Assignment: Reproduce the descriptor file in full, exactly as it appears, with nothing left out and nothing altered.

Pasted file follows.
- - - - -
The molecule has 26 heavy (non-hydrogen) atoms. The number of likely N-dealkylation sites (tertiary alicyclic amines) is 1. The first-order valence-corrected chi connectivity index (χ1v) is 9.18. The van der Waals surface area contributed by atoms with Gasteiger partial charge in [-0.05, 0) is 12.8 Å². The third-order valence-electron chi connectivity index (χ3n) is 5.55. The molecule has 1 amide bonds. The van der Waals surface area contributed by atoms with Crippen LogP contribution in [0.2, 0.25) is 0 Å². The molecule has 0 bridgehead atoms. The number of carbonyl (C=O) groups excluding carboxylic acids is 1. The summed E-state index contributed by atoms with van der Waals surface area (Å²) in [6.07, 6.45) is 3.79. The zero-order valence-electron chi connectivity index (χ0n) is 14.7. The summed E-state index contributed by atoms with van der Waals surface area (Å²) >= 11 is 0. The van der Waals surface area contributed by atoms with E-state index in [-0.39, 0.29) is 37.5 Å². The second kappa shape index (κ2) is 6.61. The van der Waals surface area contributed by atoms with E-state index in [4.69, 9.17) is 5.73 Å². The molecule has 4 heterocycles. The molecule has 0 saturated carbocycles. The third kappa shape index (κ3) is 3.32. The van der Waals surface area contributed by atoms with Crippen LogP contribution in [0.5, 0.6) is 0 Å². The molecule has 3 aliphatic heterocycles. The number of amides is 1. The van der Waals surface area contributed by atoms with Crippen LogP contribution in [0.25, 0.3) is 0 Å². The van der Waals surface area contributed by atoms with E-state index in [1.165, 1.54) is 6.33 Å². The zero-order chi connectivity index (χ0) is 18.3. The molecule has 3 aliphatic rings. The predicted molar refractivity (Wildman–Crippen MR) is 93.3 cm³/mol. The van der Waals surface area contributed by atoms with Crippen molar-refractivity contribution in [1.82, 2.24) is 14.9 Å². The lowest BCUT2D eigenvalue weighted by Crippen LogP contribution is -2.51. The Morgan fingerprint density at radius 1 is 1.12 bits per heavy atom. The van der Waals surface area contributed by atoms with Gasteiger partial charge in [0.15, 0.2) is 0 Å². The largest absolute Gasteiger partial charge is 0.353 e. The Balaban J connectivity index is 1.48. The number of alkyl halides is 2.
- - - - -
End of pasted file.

The molecule has 26 heavy (non-hydrogen) atoms. The number of likely N-dealkylation sites (tertiary alicyclic amines) is 1. The first-order valence-corrected chi connectivity index (χ1v) is 9.18. The van der Waals surface area contributed by atoms with Gasteiger partial charge in [-0.05, 0) is 12.8 Å². The third-order valence-electron chi connectivity index (χ3n) is 5.55. The molecule has 1 amide bonds. The van der Waals surface area contributed by atoms with Crippen LogP contribution in [0.2, 0.25) is 0 Å². The molecule has 0 bridgehead atoms. The number of carbonyl (C=O) groups excluding carboxylic acids is 1. The summed E-state index contributed by atoms with van der Waals surface area (Å²) in [6.07, 6.45) is 3.79. The zero-order valence-electron chi connectivity index (χ0n) is 14.7. The summed E-state index contributed by atoms with van der Waals surface area (Å²) >= 11 is 0. The van der Waals surface area contributed by atoms with E-state index in [-0.39, 0.29) is 37.5 Å². The second kappa shape index (κ2) is 6.61. The van der Waals surface area contributed by atoms with E-state index in [4.69, 9.17) is 5.73 Å². The molecule has 4 heterocycles. The molecule has 0 saturated carbocycles. The third kappa shape index (κ3) is 3.32. The van der Waals surface area contributed by atoms with Crippen LogP contribution in [0.5, 0.6) is 0 Å². The molecule has 3 aliphatic heterocycles. The number of amides is 1. The van der Waals surface area contributed by atoms with Crippen LogP contribution in [0.25, 0.3) is 0 Å². The van der Waals surface area contributed by atoms with E-state index in [1.165, 1.54) is 6.33 Å². The zero-order chi connectivity index (χ0) is 18.3. The molecule has 3 aliphatic rings. The predicted molar refractivity (Wildman–Crippen MR) is 93.3 cm³/mol. The van der Waals surface area contributed by atoms with Crippen molar-refractivity contribution in [1.82, 2.24) is 14.9 Å². The lowest BCUT2D eigenvalue weighted by Crippen LogP contribution is -2.51. The Morgan fingerprint density at radius 1 is 1.12 bits per heavy atom. The van der Waals surface area contributed by atoms with Gasteiger partial charge in [0.15, 0.2) is 0 Å². The largest absolute Gasteiger partial charge is 0.353 e. The Balaban J connectivity index is 1.48. The number of alkyl halides is 2.